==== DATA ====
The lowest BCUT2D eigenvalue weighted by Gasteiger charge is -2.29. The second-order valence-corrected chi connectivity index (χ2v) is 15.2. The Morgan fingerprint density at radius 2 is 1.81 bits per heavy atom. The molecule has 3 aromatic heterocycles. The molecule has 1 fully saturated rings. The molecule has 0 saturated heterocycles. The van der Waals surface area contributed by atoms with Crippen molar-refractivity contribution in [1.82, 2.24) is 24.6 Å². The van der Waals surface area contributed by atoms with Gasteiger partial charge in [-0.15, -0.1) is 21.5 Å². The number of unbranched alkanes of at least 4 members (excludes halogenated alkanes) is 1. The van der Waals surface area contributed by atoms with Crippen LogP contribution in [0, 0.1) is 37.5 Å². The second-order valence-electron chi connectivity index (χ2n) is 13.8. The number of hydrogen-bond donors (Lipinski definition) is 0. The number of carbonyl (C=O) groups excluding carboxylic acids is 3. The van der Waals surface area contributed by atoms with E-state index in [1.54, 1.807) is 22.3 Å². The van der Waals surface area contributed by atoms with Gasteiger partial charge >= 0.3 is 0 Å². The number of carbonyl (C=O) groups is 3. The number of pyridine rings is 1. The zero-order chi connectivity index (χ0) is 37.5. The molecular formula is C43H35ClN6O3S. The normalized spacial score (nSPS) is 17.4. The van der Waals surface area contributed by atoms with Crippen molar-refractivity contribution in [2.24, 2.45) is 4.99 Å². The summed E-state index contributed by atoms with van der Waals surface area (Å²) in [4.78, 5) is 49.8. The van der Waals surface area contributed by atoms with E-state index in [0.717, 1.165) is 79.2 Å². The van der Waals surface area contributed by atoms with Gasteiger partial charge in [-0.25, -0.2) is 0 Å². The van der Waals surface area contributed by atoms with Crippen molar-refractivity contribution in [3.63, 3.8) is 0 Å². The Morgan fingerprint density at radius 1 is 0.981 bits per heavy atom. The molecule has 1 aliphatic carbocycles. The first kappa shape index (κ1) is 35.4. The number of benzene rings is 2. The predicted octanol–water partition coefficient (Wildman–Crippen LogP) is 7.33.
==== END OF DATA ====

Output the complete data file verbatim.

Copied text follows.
The lowest BCUT2D eigenvalue weighted by Gasteiger charge is -2.29. The second-order valence-corrected chi connectivity index (χ2v) is 15.2. The Morgan fingerprint density at radius 2 is 1.81 bits per heavy atom. The molecule has 3 aromatic heterocycles. The molecule has 1 fully saturated rings. The molecule has 0 saturated heterocycles. The van der Waals surface area contributed by atoms with Crippen molar-refractivity contribution in [1.82, 2.24) is 24.6 Å². The van der Waals surface area contributed by atoms with Gasteiger partial charge in [-0.15, -0.1) is 21.5 Å². The number of unbranched alkanes of at least 4 members (excludes halogenated alkanes) is 1. The van der Waals surface area contributed by atoms with Crippen LogP contribution in [0, 0.1) is 37.5 Å². The second-order valence-electron chi connectivity index (χ2n) is 13.8. The number of hydrogen-bond donors (Lipinski definition) is 0. The number of carbonyl (C=O) groups excluding carboxylic acids is 3. The van der Waals surface area contributed by atoms with E-state index in [1.54, 1.807) is 22.3 Å². The van der Waals surface area contributed by atoms with Gasteiger partial charge >= 0.3 is 0 Å². The number of carbonyl (C=O) groups is 3. The number of pyridine rings is 1. The zero-order chi connectivity index (χ0) is 37.5. The molecular formula is C43H35ClN6O3S. The normalized spacial score (nSPS) is 17.4. The van der Waals surface area contributed by atoms with Crippen molar-refractivity contribution in [2.24, 2.45) is 4.99 Å². The summed E-state index contributed by atoms with van der Waals surface area (Å²) in [4.78, 5) is 49.8. The van der Waals surface area contributed by atoms with E-state index in [0.717, 1.165) is 79.2 Å². The van der Waals surface area contributed by atoms with Gasteiger partial charge in [-0.25, -0.2) is 0 Å². The van der Waals surface area contributed by atoms with Crippen molar-refractivity contribution in [3.63, 3.8) is 0 Å². The Morgan fingerprint density at radius 1 is 0.981 bits per heavy atom. The molecule has 1 aliphatic carbocycles. The first kappa shape index (κ1) is 35.4. The number of benzene rings is 2. The predicted octanol–water partition coefficient (Wildman–Crippen LogP) is 7.33.